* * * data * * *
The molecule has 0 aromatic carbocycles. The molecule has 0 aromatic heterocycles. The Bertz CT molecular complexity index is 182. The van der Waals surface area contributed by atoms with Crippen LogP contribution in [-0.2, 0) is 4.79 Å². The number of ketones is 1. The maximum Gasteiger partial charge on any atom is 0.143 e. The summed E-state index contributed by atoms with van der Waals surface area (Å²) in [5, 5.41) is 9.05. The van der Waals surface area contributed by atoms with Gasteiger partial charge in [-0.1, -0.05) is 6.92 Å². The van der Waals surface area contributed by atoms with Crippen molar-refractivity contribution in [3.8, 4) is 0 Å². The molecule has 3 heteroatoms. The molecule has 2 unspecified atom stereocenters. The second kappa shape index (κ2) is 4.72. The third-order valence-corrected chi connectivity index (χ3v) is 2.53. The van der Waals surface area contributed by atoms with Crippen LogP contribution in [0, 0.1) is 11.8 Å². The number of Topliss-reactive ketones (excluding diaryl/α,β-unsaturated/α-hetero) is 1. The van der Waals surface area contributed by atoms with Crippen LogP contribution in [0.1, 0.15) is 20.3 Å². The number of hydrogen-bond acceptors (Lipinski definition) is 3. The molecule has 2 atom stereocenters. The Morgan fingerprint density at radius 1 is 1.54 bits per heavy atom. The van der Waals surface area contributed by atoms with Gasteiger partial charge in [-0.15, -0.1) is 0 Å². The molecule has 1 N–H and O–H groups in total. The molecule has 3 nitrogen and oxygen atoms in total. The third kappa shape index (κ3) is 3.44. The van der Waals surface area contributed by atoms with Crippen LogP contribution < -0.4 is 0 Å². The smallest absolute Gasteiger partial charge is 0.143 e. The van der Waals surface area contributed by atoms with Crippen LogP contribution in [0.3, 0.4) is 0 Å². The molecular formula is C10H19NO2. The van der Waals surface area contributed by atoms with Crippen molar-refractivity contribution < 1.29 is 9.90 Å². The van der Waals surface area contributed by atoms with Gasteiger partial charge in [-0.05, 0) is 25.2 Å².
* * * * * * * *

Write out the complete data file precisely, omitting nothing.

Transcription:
The molecule has 0 aromatic carbocycles. The molecule has 0 aromatic heterocycles. The Bertz CT molecular complexity index is 182. The van der Waals surface area contributed by atoms with Crippen LogP contribution in [-0.2, 0) is 4.79 Å². The number of ketones is 1. The maximum Gasteiger partial charge on any atom is 0.143 e. The summed E-state index contributed by atoms with van der Waals surface area (Å²) in [5, 5.41) is 9.05. The van der Waals surface area contributed by atoms with Gasteiger partial charge in [-0.1, -0.05) is 6.92 Å². The van der Waals surface area contributed by atoms with Crippen molar-refractivity contribution in [3.8, 4) is 0 Å². The molecule has 3 heteroatoms. The molecule has 2 unspecified atom stereocenters. The second kappa shape index (κ2) is 4.72. The third-order valence-corrected chi connectivity index (χ3v) is 2.53. The van der Waals surface area contributed by atoms with Crippen LogP contribution in [0, 0.1) is 11.8 Å². The number of Topliss-reactive ketones (excluding diaryl/α,β-unsaturated/α-hetero) is 1. The van der Waals surface area contributed by atoms with Crippen LogP contribution in [0.1, 0.15) is 20.3 Å². The number of hydrogen-bond acceptors (Lipinski definition) is 3. The molecule has 2 atom stereocenters. The Morgan fingerprint density at radius 1 is 1.54 bits per heavy atom. The van der Waals surface area contributed by atoms with Gasteiger partial charge in [-0.15, -0.1) is 0 Å². The molecule has 1 N–H and O–H groups in total. The molecule has 3 nitrogen and oxygen atoms in total. The third kappa shape index (κ3) is 3.44. The van der Waals surface area contributed by atoms with Crippen LogP contribution < -0.4 is 0 Å². The smallest absolute Gasteiger partial charge is 0.143 e. The van der Waals surface area contributed by atoms with Crippen LogP contribution in [0.3, 0.4) is 0 Å². The molecular formula is C10H19NO2. The van der Waals surface area contributed by atoms with Crippen molar-refractivity contribution < 1.29 is 9.90 Å². The van der Waals surface area contributed by atoms with Gasteiger partial charge in [-0.05, 0) is 25.2 Å².